Quest. VIII. But is not the injured party at all obliged to separate, but left free?'
Answ. Considering the thing simply in itself, he is wholly free to do as he please. But for all that, accidents or circumstances may make it one man's duty to divorce, and another's duty to continue the relation; according as it is like to do more good or hurt. Sometimes it may be a duty to expose the sin to public shame, for the prevention of it in others; and also to deliver one'sself from a calamity. And sometimes there may be so great repentance, and hope of better effects by forgiving, that it may be a duty to forgive and prudence must lay one thing with another, to discern on which side the duty lieth.
Quest. IX. 'Is it only the privilege of the man, that he may put away an adulterous wife? or also of the woman, depart from an adulterous husband? The reason of the doubt is, because Christ mentioneth the man's power only, Matt. v.
Answ. 1. The reason why Christ speaketh only of the man's case is, because he was occasioned only to restrain the vicious custom of men's causeless putting away their wives; having no occasion to restrain women from leaving their husbands. Men having the rule did abuse it to the woman's injury, which Christ forbiddeth. And as it is an act of power, it concerneth the man alone; but as it is an act of liberty, it seemeth to me to be supposed, that the woman hath the same freedom; seeing the covenant is violated to her wrong. And the apostle in 1 Cor. vii. doth make the case of the man and of the woman to be equal in the point of infidelity and desertion. I confess that it is unsafe, extending the sense of Scripture beyond the importance of the words upon pretence of a parity of reason (as many of the perjured do by Lev. xxx. in case of vows); lest man's deceitful wit should make a law to itself as divine, upon pretence of interpreting God's laws; but yet when the plain text doth speak but of one case (that is, of men's putting away their wives,) he that will thence gather an exclusion of the woman's liberty, doth seem by addition to be the corrupter of the law. And where the context plainly sheweth a parity of reason, and that reason is made the ground of the determination in the text, there it is safe to expound the law extensively accordingly. Surely the covenant of marriage hath its conditions on both parts; and some of those conditions are necessary to the very being of the obligations, though others are but needful to the wellbeing of the parties in that state. And therefore, though putting away be only the part of the husband, as being the ruler, and usually the owner of the habitation, yet departing may be the liberty of the wife. And I know no reason to blame those countries, whose laws allow the wife to sue out a divorce, as well as the husband.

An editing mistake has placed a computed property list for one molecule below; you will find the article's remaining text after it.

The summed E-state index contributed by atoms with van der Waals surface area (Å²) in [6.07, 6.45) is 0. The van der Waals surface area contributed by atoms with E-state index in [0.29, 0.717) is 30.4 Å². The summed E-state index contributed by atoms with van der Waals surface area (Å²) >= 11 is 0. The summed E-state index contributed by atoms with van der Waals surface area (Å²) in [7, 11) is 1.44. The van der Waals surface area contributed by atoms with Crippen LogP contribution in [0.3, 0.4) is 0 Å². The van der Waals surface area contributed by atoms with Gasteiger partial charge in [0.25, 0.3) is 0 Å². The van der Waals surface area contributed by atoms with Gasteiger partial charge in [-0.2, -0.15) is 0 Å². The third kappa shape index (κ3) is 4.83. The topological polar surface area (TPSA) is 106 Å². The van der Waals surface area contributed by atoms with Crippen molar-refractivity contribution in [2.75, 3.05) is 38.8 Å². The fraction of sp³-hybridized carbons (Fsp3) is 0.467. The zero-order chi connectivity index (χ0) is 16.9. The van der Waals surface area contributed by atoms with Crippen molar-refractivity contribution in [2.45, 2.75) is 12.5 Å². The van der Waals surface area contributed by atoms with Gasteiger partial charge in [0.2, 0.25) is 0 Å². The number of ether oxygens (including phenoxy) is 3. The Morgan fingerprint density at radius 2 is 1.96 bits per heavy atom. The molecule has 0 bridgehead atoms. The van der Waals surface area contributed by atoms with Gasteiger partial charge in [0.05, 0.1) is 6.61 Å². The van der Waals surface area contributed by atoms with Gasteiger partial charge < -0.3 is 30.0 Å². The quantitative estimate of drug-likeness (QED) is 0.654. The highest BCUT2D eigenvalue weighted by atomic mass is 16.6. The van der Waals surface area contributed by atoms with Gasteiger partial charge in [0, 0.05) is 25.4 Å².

Quest. x. May the husband put away the wife without the magistrate, or the wife depart from the husband without a public legal divorce or licence?'
Answ. Where the laws of the land do take care for the prevention of injuries, and make any determination in the case (not contrary to the law of God,) there it is a Christian's duty to obey those laws: therefore if you live under a law which forbiddeth any putting away or departing, with
out public sentence or allowance, you may not do it privately upon your own will. For the civil governors are to provide against the private injuries of any of the subjects. And if persons might put away or depart at pleasure, it would introduce both injury and much weakness into the world. But where the laws of men do leave persons to their liberty in this case, they need then to look no further than to the laws of God alone. But usually the sentence of the civil power, is necessary only in case of appeal, or complaint of the party injured: and a separation may be made without such a public divorce, so that each party may make use of the magistrate to right themselves if wronged. As if the adultery be not openly known, and the injuring party desire rather to be put away privily than publicly, (as Joseph purposed to do by Mary) I see not but it is lawful so to do, in case that the law, or the necessity of making the offender an example, require not the contrary, nor scandal or other accidents forbid it not. See Grotius's learned Notes on Matt. v. 31, 32, and on Matt. xix. and 1 Cor. vii. about these questions.
Quest. XI. What if both parties commit adultery? may either of them put away the other, or depart; or rather must they forgive each other?'
Answ. If they do it both at once, they do both forfeit the liberty of seeking any compensation for the injury; because the injury is equal (however some would give the advantage to the man): but if one commit adultery first, and the other after; then either the last offender knew of the first, or not. If not, then it seemeth all one as if it had been done at once. But if yea, then they did it either on a supposition of the dissolution of the matrimonial obligation, as being loosed from the first adulterer, or else upon a purpose of continuing in the first relation in the latter case, it is still all one as if it had been done by them at once, and it is a forfeiture of any satisfaction: but in the former case, though the last adulterer did sin, yet being before set at liberty, it doth not renew the matrimonial obligation: but yet, if the first offender desire the continuance of it, and the return of the first-injured party; shame and conscience of their own sin, will much rebuke them, if they plead that injury for continuance of the separation.